Tesla Motors is trying to amend Minnesota legislation that would block it from opening stores and service centers in the state.
The legislation, introduced last month at the urging of the Minnesota Automobile Dealers Association, would rewrite Minnesota's franchise law to make it clear that a vehicle manufacturer cannot operate a dealership. Under the state's current law, a manufacturer is prohibited from competing with a same-brand franchised dealer.
In seeking the changes to the legislation, "we are merely trying to preserve our ability to operate," Diarmuid O'Connell, Tesla's vice president of business development, told Automotive News. Electric vehicle maker Tesla is looking to open locations in Minnesota.
Scott Lambert, executive vice president of the dealers association, says the legislation is not aimed at blocking Tesla. It was prompted by members who were concerned about a gap in the franchise law's factory store prohibition.
Lambert said he wasn't aware that Tesla was even planning locations in Minnesota until the vehicle maker contacted him just more than a week ago. Nonetheless, the association doesn't want to see the legislation amended to allow Tesla's operation.
"We're not happy about granting them an exemption," said Lambert. "We've got dealers who have made big investments in their dealerships. A factory-owned store, it's a whole different model, and it's not fair."
An MADA representative and O'Connell were scheduled to testify about the proposed legislation today before the Minnesota Senate's transportation committee. O'Connell also spoke at House and Senate hearings on the bills last week.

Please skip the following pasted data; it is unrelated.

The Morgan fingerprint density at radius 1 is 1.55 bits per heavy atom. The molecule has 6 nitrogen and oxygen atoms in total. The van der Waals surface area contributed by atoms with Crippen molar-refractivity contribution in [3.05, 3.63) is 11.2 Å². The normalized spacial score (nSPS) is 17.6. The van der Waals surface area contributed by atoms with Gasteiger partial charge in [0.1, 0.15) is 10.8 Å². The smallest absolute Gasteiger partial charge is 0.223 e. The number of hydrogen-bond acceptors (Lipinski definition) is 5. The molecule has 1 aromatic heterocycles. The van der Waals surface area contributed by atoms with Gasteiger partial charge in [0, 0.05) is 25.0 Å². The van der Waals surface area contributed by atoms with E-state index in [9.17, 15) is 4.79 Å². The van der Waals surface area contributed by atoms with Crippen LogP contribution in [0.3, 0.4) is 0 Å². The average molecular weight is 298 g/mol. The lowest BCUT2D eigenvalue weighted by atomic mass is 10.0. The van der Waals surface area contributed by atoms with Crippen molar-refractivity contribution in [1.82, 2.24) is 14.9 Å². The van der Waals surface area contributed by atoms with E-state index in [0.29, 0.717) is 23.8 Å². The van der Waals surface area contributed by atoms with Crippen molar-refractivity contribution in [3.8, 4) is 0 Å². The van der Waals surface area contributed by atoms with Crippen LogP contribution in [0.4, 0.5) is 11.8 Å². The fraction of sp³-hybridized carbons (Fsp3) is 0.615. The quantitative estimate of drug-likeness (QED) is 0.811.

When the legislation was introduced, Tesla was negotiating on locations for a store at the Mall of America in Bloomington, Minn., and for a service center in Edina, Minn. The service center is planned to open during the first half of this year. The store wouldn't happen until later, probably 2014, a Tesla spokeswoman said.
Tesla's amendment hasn't been added to the legislation, which must move through more committees before reaching the full Minnesota House and Senate for votes. The House and Senate sponsors of the bills have urged Tesla and the MADA to sit down and try to work out a compromise.
Lambert said he's not "slamming the door on that" but that it will be difficult to craft a middle ground on the matter.
Tesla's O'Connell says he's hopeful of reaching a constructive conclusion.
"The bottom line is, we're anxious to come to Minnesota," O'Connell said. "We think the product is a great match for the market."